1. Overview

In this tutorial, we’ll explore the fundamentals of ZIO Test, a flexible testing framework that allows us to compare ZIO effects and literal values. We’ll walk through setting up the required dependencies and writing our first test.

Then, we’ll explore the various types of assertions ZIO Test offers and their differences. Finally, we’ll run through some of the useful pre-defined assertion functions offered as standard by the framework.

2. Setup

To use ZIO Test to unit test our applications, we need to include zio-test in our list of dependencies in build.sbt:

libraryDependencies ++= 
  Seq( "dev.zio" %% "zio-test" % "2.0.15" % Test )

Since the zio-test dependency is only required for testing, we need to make sure to add Test at the end to ensure it’s not included in the built JAR for our project.

3. Writing Our First Test

To serve as an example function for us to test, let’s define a function called returnString(), which wraps a given String in a ZIO effect:

def returnString(str: String): ZIO[Any, Nothing, String] =

To create a test suite using ZIO Test, we should extend the ZIODefaultSpec abstract class. The convention for test classes in ZIO is to create a class ending in the word “Spec”.

Once we’ve created a Spec class that extends ZIODefaultSpec, all we have to do is override the abstract function spec() and set it to a list of test cases we want to execute:

object ExampleSpec extends ZIOSpecDefault {
  override def spec = suite("TestingApplicationsExamplesSpec")(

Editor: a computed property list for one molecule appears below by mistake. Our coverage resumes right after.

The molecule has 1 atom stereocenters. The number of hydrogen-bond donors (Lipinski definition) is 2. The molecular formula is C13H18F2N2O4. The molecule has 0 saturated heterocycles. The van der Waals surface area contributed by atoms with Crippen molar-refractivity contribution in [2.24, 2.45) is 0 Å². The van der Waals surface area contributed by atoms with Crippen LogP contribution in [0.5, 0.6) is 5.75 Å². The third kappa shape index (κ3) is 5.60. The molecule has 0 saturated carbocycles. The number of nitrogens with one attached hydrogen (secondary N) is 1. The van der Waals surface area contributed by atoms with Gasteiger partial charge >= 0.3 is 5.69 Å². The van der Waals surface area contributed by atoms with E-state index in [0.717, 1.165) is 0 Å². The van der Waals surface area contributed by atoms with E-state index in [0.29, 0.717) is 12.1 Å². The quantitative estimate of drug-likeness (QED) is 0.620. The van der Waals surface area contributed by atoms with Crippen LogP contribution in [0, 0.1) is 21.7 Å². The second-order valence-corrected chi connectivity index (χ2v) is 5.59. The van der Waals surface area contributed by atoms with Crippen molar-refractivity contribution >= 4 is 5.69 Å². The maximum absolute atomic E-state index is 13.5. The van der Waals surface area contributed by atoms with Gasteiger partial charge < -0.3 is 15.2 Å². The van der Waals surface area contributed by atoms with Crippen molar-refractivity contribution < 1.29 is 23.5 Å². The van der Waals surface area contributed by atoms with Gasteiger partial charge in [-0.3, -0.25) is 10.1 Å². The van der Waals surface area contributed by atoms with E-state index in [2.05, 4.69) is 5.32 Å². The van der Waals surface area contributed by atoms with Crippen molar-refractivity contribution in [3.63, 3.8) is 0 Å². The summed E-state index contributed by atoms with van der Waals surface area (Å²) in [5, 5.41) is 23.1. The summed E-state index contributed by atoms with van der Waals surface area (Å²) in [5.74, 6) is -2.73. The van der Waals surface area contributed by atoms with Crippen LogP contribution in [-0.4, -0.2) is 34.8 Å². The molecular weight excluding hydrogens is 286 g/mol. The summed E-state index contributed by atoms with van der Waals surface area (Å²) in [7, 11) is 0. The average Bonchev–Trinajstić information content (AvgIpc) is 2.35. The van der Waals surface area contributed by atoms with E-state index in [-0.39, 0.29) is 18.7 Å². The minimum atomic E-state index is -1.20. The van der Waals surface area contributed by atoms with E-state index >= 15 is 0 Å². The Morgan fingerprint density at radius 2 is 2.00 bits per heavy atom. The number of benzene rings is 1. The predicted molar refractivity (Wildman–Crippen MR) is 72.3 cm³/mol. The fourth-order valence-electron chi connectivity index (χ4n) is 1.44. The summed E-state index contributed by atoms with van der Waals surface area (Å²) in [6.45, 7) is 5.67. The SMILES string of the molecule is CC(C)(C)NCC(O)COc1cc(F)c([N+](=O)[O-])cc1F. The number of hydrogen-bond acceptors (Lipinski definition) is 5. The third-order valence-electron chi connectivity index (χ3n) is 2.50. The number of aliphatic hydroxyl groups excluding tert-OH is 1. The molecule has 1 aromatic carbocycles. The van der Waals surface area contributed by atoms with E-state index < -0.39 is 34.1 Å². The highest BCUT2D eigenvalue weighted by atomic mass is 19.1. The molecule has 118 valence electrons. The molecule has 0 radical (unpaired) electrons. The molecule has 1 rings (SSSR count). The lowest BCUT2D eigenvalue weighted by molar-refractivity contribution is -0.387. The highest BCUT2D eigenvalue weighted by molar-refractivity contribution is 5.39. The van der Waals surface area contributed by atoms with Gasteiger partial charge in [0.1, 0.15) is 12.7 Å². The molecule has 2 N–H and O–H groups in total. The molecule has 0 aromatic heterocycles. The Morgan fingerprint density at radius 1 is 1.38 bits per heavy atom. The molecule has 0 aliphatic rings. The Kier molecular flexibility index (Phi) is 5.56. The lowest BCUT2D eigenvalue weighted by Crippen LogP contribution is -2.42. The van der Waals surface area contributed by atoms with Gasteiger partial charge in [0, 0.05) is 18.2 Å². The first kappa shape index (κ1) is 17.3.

test("returnString correctly returns string") {
      val testString = "Hello World!"
      for {
        output <- returnString(testString)
      } yield assertTrue(output == testString)

In this test suite, we’ve created an ExampleSpec class that extends ZIOSpecDefault. We’ve overridden the spec() function and initialized it using the test() function, providing the description of the test, along with the code block to execute, which returns a TestResult. 

Inside the test, we call returnString() within a for-comprehension and used assertTrue() to ensure that the effect returns the original String we provided to returnString().

4. Smart Assertions

Smart assertions are the preferred assertion type in ZIO Test. They allow us to assert both ZIO effects and literals. Smart assertions use assertTrue(), which takes a boolean expression where the resulting value is true when the test case passes. This can be seen in action in our previous example:

test("returnString correctly returns string") {
  val testString = "Hello World!"
  for {
    output <- returnString(testString)
  } yield assertTrue(output == testString)

Once we’ve got the value from our effect, we can compare it against our expected value testString using the standard boolean operators and assert the value is true using assertTrue().

5. Classic Assertions

The preferred way of asserting in ZIO Test is using assertTrue() as we mentioned in the previous section. However, there are some scenarios where smart assertions aren’t appropriate. In such scenarios, we have to use classic assertions.

5.1. Nested Assertions

Using classic assertions, we create nested assertions. These check the outer assertion, and if that’s true, it then checks the inner assertion:


Here, we’re checking the value of an Option[Int]. First, we check that the Option is a Some using the isSome() assertion. If that’s true, then we go on to check the value inside the Some using equalTo(1).

5.2. Logical Operations

We can also use Boolean operators to compose assertions together:

val testString = "Hello World!"
val andAssertion: Assertion[String] =
Assertion.startsWithString("Hello") && Assertion.endsWithString("World!")

for {